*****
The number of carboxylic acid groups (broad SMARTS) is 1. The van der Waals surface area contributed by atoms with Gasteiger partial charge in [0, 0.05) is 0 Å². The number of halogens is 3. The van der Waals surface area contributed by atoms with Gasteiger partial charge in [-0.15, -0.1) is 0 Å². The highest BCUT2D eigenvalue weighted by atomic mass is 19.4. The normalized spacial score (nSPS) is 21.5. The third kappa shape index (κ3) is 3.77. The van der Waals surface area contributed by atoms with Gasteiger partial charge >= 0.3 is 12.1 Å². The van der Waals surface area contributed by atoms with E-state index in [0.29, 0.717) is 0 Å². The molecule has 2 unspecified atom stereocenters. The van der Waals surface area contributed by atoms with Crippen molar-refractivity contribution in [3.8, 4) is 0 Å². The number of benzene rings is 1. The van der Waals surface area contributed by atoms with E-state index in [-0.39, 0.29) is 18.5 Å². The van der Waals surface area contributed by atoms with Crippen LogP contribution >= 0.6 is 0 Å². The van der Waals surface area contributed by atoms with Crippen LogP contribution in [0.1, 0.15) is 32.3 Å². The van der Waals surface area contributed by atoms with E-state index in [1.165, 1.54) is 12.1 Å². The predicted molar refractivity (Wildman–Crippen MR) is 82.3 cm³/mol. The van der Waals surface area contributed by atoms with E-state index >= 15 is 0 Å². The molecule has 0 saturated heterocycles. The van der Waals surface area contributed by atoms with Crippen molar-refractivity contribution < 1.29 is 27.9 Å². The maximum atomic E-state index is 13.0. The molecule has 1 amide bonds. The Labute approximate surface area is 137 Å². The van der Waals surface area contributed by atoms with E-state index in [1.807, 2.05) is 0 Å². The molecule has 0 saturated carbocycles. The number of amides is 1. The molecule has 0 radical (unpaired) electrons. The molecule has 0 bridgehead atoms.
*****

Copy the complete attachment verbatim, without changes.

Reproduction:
The number of carboxylic acid groups (broad SMARTS) is 1. The van der Waals surface area contributed by atoms with Gasteiger partial charge in [0, 0.05) is 0 Å². The number of halogens is 3. The van der Waals surface area contributed by atoms with Gasteiger partial charge in [-0.15, -0.1) is 0 Å². The highest BCUT2D eigenvalue weighted by atomic mass is 19.4. The normalized spacial score (nSPS) is 21.5. The third kappa shape index (κ3) is 3.77. The van der Waals surface area contributed by atoms with Gasteiger partial charge >= 0.3 is 12.1 Å². The van der Waals surface area contributed by atoms with E-state index in [0.29, 0.717) is 0 Å². The molecule has 2 unspecified atom stereocenters. The van der Waals surface area contributed by atoms with Crippen molar-refractivity contribution in [3.8, 4) is 0 Å². The number of benzene rings is 1. The van der Waals surface area contributed by atoms with E-state index in [-0.39, 0.29) is 18.5 Å². The van der Waals surface area contributed by atoms with Crippen LogP contribution >= 0.6 is 0 Å². The van der Waals surface area contributed by atoms with Crippen LogP contribution in [0.1, 0.15) is 32.3 Å². The van der Waals surface area contributed by atoms with E-state index in [1.165, 1.54) is 12.1 Å². The predicted molar refractivity (Wildman–Crippen MR) is 82.3 cm³/mol. The van der Waals surface area contributed by atoms with E-state index >= 15 is 0 Å². The molecule has 0 saturated heterocycles. The van der Waals surface area contributed by atoms with Crippen molar-refractivity contribution < 1.29 is 27.9 Å². The maximum atomic E-state index is 13.0. The molecule has 1 amide bonds. The Labute approximate surface area is 137 Å². The van der Waals surface area contributed by atoms with E-state index in [1.807, 2.05) is 0 Å². The molecule has 0 saturated carbocycles. The number of amides is 1. The molecule has 0 radical (unpaired) electrons. The molecule has 0 bridgehead atoms.